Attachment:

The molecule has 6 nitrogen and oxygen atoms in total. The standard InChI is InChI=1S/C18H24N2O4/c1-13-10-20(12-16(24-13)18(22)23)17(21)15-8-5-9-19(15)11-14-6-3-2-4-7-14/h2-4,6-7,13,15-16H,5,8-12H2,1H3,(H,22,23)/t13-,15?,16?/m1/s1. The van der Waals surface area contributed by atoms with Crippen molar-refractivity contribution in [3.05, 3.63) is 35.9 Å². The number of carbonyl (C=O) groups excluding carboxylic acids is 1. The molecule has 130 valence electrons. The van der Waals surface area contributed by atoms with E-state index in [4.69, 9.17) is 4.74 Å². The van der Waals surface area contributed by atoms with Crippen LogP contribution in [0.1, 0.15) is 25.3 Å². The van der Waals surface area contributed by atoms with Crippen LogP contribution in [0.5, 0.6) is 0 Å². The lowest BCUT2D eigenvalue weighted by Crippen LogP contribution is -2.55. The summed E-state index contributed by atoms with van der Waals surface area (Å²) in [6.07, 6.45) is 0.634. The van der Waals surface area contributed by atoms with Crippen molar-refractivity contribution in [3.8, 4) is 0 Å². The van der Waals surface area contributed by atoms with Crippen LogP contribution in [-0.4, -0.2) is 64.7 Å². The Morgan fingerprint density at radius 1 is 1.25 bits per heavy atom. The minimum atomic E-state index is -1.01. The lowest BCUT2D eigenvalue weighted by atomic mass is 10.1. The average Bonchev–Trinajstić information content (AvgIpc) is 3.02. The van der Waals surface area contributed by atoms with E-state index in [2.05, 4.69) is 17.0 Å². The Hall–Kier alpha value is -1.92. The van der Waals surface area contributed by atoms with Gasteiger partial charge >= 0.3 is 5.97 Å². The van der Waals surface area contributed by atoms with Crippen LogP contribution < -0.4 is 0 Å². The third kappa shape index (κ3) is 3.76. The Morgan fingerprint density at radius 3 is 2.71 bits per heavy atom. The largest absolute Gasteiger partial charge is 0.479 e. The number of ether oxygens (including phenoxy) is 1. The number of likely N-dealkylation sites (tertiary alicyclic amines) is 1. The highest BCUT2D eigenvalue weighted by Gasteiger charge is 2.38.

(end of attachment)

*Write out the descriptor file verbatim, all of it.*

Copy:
The molecule has 6 nitrogen and oxygen atoms in total. The standard InChI is InChI=1S/C18H24N2O4/c1-13-10-20(12-16(24-13)18(22)23)17(21)15-8-5-9-19(15)11-14-6-3-2-4-7-14/h2-4,6-7,13,15-16H,5,8-12H2,1H3,(H,22,23)/t13-,15?,16?/m1/s1. The van der Waals surface area contributed by atoms with Crippen molar-refractivity contribution in [3.05, 3.63) is 35.9 Å². The number of carbonyl (C=O) groups excluding carboxylic acids is 1. The molecule has 130 valence electrons. The van der Waals surface area contributed by atoms with E-state index in [4.69, 9.17) is 4.74 Å². The van der Waals surface area contributed by atoms with Crippen LogP contribution in [0.1, 0.15) is 25.3 Å². The van der Waals surface area contributed by atoms with Crippen LogP contribution in [0.5, 0.6) is 0 Å². The lowest BCUT2D eigenvalue weighted by Crippen LogP contribution is -2.55. The summed E-state index contributed by atoms with van der Waals surface area (Å²) in [6.07, 6.45) is 0.634. The van der Waals surface area contributed by atoms with Crippen molar-refractivity contribution in [3.8, 4) is 0 Å². The van der Waals surface area contributed by atoms with Crippen LogP contribution in [-0.4, -0.2) is 64.7 Å². The Morgan fingerprint density at radius 1 is 1.25 bits per heavy atom. The minimum atomic E-state index is -1.01. The lowest BCUT2D eigenvalue weighted by atomic mass is 10.1. The average Bonchev–Trinajstić information content (AvgIpc) is 3.02. The van der Waals surface area contributed by atoms with E-state index in [2.05, 4.69) is 17.0 Å². The Hall–Kier alpha value is -1.92. The van der Waals surface area contributed by atoms with Gasteiger partial charge >= 0.3 is 5.97 Å². The van der Waals surface area contributed by atoms with Crippen LogP contribution < -0.4 is 0 Å². The third kappa shape index (κ3) is 3.76. The Morgan fingerprint density at radius 3 is 2.71 bits per heavy atom. The largest absolute Gasteiger partial charge is 0.479 e. The number of ether oxygens (including phenoxy) is 1. The number of likely N-dealkylation sites (tertiary alicyclic amines) is 1. The highest BCUT2D eigenvalue weighted by Gasteiger charge is 2.38.